The U.S. and Israel have a complicated relationship, which was exacerbated this past week with the on-again, off-again visits of two U.S. congress women desiring to visit family in the West Bank. You can read about it here (from NPR) as well as many other news sources. These two women know what it is like for the Palestinians (Muslim and Christian) to live in the occupied territories. I don’t believe most Americans really understand what is really happening in Israel, or how the U.S. government is upsetting the precarious balance. You have to see it to really understand.
From the viewpoint on Mt. Scopus in Jerusalem, you can easily see the vastness of the Judean Desert to the north and west. Leaving before dawn, we left Jerusalem for Wadi Qelt, a short drive from the heart of the city. The stark change in scenery is impressive, changing from a vegetative, mountainous, urban landscape to a yellow, rocky, desert scene almost instantly. A riverine gulch in the West Bank, once perhaps used to travel between Jericho and Jerusalem by individuals such as King David, Wadi Qelt eventually runs into the Jordan River near Jericho and the Dead Sea.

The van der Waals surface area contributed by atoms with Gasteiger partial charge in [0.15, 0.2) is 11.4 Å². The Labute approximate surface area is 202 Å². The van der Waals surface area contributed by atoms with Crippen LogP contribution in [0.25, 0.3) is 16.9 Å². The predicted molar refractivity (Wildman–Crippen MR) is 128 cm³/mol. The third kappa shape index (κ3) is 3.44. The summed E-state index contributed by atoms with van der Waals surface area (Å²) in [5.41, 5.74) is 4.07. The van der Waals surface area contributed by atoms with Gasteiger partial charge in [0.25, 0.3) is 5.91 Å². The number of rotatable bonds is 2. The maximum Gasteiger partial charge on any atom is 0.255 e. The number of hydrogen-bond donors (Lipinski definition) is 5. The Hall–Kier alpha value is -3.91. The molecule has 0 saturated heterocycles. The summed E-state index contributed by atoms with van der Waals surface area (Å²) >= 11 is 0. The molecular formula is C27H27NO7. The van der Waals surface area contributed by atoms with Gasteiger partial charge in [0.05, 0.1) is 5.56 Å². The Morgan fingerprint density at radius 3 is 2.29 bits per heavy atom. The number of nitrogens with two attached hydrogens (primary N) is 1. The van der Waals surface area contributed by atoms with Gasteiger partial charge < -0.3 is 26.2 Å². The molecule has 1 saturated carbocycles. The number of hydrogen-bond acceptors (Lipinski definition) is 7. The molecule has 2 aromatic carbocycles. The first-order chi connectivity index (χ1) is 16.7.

Stumbling out of the bus, we followed a dirt path up the hillside in silence. We gathered for a brief prayer and a reading of Psalm 23. Given almost an hour for our own time of prayer and reflection, we scattered to find our own ways to await the sunrise and listen for God, the air still cool. For those who climbed up to the top of the hillside, far in the distance was Jericho to the west, the oldest city in the world dating back 10,000 years, almost 900 feet below sea level. In July, there was no water running into the Jordan – no green pastures, no still waters, only valleys of shadow. And while this is a small desert in comparison to many others in the world, being in the midst of it was truly humbling.